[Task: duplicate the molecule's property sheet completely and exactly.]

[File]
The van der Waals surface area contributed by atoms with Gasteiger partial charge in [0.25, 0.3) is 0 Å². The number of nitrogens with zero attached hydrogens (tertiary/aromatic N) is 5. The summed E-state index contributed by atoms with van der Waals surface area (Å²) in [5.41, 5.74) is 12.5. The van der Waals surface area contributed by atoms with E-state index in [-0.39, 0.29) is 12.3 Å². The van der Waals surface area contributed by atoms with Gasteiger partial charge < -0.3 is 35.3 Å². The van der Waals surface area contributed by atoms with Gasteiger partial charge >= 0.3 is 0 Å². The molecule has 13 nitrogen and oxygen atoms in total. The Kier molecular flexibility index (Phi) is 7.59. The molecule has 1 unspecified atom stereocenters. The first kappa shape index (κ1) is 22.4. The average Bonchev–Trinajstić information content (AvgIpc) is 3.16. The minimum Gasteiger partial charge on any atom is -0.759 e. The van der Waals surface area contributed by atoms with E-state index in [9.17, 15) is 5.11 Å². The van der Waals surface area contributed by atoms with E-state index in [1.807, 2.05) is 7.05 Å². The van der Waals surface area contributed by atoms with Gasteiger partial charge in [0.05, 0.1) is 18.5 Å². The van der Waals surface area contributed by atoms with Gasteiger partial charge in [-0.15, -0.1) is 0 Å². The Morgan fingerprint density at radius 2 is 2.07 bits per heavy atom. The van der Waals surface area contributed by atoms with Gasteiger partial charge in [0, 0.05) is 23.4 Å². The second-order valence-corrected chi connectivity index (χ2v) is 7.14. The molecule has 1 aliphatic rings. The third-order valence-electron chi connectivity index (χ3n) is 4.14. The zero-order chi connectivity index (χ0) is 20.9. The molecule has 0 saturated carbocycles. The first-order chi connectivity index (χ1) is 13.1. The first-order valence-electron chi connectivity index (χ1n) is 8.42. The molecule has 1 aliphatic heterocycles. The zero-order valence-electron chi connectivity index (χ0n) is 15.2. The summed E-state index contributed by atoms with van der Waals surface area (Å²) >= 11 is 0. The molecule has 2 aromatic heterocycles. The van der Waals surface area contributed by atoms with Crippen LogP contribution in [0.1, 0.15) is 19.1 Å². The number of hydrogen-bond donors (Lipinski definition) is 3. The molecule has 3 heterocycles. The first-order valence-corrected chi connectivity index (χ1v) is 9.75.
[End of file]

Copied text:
The van der Waals surface area contributed by atoms with Gasteiger partial charge in [0.25, 0.3) is 0 Å². The number of nitrogens with zero attached hydrogens (tertiary/aromatic N) is 5. The summed E-state index contributed by atoms with van der Waals surface area (Å²) in [5.41, 5.74) is 12.5. The van der Waals surface area contributed by atoms with E-state index in [-0.39, 0.29) is 12.3 Å². The van der Waals surface area contributed by atoms with Gasteiger partial charge < -0.3 is 35.3 Å². The van der Waals surface area contributed by atoms with Gasteiger partial charge >= 0.3 is 0 Å². The molecule has 13 nitrogen and oxygen atoms in total. The Kier molecular flexibility index (Phi) is 7.59. The molecule has 1 unspecified atom stereocenters. The first kappa shape index (κ1) is 22.4. The average Bonchev–Trinajstić information content (AvgIpc) is 3.16. The minimum Gasteiger partial charge on any atom is -0.759 e. The van der Waals surface area contributed by atoms with E-state index in [9.17, 15) is 5.11 Å². The van der Waals surface area contributed by atoms with E-state index in [1.807, 2.05) is 7.05 Å². The van der Waals surface area contributed by atoms with Gasteiger partial charge in [0.05, 0.1) is 18.5 Å². The van der Waals surface area contributed by atoms with Gasteiger partial charge in [-0.15, -0.1) is 0 Å². The Morgan fingerprint density at radius 2 is 2.07 bits per heavy atom. The van der Waals surface area contributed by atoms with Gasteiger partial charge in [0, 0.05) is 23.4 Å². The second-order valence-corrected chi connectivity index (χ2v) is 7.14. The molecule has 1 aliphatic rings. The third-order valence-electron chi connectivity index (χ3n) is 4.14. The zero-order chi connectivity index (χ0) is 20.9. The molecule has 0 saturated carbocycles. The first-order chi connectivity index (χ1) is 13.1. The first-order valence-electron chi connectivity index (χ1n) is 8.42. The molecule has 1 aliphatic heterocycles. The zero-order valence-electron chi connectivity index (χ0n) is 15.2. The summed E-state index contributed by atoms with van der Waals surface area (Å²) >= 11 is 0. The molecule has 2 aromatic heterocycles. The van der Waals surface area contributed by atoms with Crippen LogP contribution in [0.1, 0.15) is 19.1 Å². The number of hydrogen-bond donors (Lipinski definition) is 3. The molecule has 3 heterocycles. The first-order valence-corrected chi connectivity index (χ1v) is 9.75.